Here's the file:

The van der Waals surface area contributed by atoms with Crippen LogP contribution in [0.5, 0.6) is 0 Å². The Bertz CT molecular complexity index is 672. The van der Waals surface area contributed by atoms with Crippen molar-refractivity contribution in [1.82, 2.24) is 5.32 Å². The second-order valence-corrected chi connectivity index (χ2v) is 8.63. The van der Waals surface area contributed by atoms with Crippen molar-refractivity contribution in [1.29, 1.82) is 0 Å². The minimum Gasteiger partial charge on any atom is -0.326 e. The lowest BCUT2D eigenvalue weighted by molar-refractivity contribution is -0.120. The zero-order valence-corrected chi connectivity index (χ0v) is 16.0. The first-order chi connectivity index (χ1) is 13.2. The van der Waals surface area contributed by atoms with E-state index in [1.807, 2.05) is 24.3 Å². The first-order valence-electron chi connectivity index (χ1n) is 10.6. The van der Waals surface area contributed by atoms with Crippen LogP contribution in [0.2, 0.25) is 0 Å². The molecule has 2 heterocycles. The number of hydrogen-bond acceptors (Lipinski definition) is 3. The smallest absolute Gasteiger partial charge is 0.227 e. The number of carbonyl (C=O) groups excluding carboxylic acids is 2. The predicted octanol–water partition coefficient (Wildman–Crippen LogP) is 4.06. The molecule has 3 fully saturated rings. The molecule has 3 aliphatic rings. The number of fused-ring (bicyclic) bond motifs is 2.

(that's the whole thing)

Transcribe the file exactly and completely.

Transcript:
The van der Waals surface area contributed by atoms with Crippen LogP contribution in [0.5, 0.6) is 0 Å². The Bertz CT molecular complexity index is 672. The van der Waals surface area contributed by atoms with Crippen molar-refractivity contribution in [1.82, 2.24) is 5.32 Å². The second-order valence-corrected chi connectivity index (χ2v) is 8.63. The van der Waals surface area contributed by atoms with Crippen molar-refractivity contribution in [1.29, 1.82) is 0 Å². The minimum Gasteiger partial charge on any atom is -0.326 e. The lowest BCUT2D eigenvalue weighted by molar-refractivity contribution is -0.120. The zero-order valence-corrected chi connectivity index (χ0v) is 16.0. The first-order chi connectivity index (χ1) is 13.2. The van der Waals surface area contributed by atoms with E-state index in [1.807, 2.05) is 24.3 Å². The first-order valence-electron chi connectivity index (χ1n) is 10.6. The van der Waals surface area contributed by atoms with Crippen LogP contribution in [0.2, 0.25) is 0 Å². The molecule has 2 heterocycles. The number of hydrogen-bond acceptors (Lipinski definition) is 3. The smallest absolute Gasteiger partial charge is 0.227 e. The number of carbonyl (C=O) groups excluding carboxylic acids is 2. The predicted octanol–water partition coefficient (Wildman–Crippen LogP) is 4.06. The molecule has 3 fully saturated rings. The molecule has 3 aliphatic rings. The number of fused-ring (bicyclic) bond motifs is 2.